Today’s ride had several firsts of firsts. I planned the ride the capture two Tour of Honor sites and take pictures of two local Veteran Memorial sites that could possibly be used for future Tour of Honor sites. All told, I rode 194 miles today and even did about 60 of them on the Interstate.
The first stop was just 15 miles south of my home. I figured that since I’d passed it on several of my previous rides and it could be used in the future for a Tour of Honor site, I figured I’d go ahead and get a shot of it. Since I’ve seen several pictures of sites just off a curb, I thought I’d take a picture from the highway side. The speed limit at the point is 35 MPH and traffic is normally light on Sundays. I haven’t ridden through here during a weekday, so I can’t speak about what would be normal. I did go to the center turn lane to take the shot (no traffic!).
After taking this shot, I headed east for the Tour of Honor site at St. Simon’s Island east of Brunswick, Georgia. I’d ridden part of Hwy 57 during my local 30-minute plus loops to work the skills, but not all the way to Hwy 17. This really was going into uncharted territory. Although I had gone down 17 to Brunswick before, it was a ride-along (Captain, My Ride Captain) and we avoided a lot of the heavier traffic (until we found it all on the “Peached to Beaches Yard Sale” along Hwy 25).
I had driven to St. Simon’s Island before, but forgot that there were three left-turn lanes going to the island. My first “lesson learned” moment for this trip was that I was in the middle lane with cars all around me. It would have been better to be in the left-most of the lanes turning rather than the middle. At least I was not in the right most lane. That one merged left just after the turn and would have been bad news if I were not seen by the pickup in that outside lane. Thoughts from my riding course came back loud and clear: “Ride as if you are invisible.” Even wearing a fluorescent yellow jacket and being as big as I am, I fully understand that I am mostly invisible on the bike.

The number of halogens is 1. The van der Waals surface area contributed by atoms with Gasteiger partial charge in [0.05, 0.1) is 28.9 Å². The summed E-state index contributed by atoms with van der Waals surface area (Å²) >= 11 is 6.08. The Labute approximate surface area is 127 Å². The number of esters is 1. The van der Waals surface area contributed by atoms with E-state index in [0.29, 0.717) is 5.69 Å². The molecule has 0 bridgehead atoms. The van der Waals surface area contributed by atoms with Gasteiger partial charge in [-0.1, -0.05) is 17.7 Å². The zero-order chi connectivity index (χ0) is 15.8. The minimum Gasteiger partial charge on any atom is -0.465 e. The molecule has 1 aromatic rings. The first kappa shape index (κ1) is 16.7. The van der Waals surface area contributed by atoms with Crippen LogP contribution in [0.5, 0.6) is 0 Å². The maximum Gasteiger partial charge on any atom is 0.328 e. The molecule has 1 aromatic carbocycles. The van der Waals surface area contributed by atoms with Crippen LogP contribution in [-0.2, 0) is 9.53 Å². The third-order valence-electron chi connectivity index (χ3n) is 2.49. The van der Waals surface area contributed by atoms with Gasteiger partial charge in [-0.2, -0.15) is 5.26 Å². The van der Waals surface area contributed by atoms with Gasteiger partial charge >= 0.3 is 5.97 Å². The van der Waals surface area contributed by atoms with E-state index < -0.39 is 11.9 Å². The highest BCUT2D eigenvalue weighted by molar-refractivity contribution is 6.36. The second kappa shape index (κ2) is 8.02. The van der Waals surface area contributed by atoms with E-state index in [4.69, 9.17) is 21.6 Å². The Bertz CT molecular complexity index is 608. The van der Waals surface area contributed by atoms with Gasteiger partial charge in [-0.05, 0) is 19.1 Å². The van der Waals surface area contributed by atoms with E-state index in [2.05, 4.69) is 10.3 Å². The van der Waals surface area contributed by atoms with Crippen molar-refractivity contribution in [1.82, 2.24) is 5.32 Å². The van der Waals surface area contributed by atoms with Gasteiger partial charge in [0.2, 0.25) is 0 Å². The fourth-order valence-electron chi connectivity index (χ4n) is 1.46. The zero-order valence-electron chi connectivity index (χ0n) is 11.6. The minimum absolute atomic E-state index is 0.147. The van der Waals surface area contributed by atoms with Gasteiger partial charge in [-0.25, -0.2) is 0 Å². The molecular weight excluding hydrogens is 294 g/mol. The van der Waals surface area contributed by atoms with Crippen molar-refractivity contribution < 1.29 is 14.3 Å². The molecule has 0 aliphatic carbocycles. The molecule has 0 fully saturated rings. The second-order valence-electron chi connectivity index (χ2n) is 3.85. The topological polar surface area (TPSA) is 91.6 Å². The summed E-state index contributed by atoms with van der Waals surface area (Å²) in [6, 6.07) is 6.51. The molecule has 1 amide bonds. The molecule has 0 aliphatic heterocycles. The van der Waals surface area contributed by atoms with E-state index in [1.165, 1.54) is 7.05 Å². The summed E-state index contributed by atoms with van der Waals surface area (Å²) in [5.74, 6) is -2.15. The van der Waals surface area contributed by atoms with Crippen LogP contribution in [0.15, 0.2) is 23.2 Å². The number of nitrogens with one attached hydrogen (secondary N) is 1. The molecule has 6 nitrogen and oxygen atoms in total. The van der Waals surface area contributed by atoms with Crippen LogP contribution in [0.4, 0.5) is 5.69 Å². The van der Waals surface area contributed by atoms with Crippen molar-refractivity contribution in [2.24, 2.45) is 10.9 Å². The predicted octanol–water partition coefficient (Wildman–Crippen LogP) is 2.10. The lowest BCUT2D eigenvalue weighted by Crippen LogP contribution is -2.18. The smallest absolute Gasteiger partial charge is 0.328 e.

The next trick part of the ride was the wind (more like turbulence) at the top of the bridges. I’ve driven in some heavy cross winds before, but this was really nerve-wracking. All I could think about was being blown off the bridge. Not a good way to go!
Once I got onto the island, the ride was wonderful! The scenery is what I ride for and this was the best yet. Although traffic to the beach was heavy, it flowed well. I did have to pull over to consult the phone (map) because I do not have an energized mount for it. Yet… Anyway, I could see the tip of my target (the lighthouse), but had to circle around to get to it. To easy! I learned that slow-speed skill during the Riding Academy course. Only without the sand! I have been really good about watching for loose gravel and other debris on the road. Trust me, sand is EVERYWHERE!
A while back there was a story about a car carrying ship that had flipped over on its side. There are several theories on what happened. I tend to lean towards a U-turn in the middle of the channel gone wrong. Here a shot from near the where I took the picture of the lighthouse. The news stories showed the bottom, this is the top, or side now.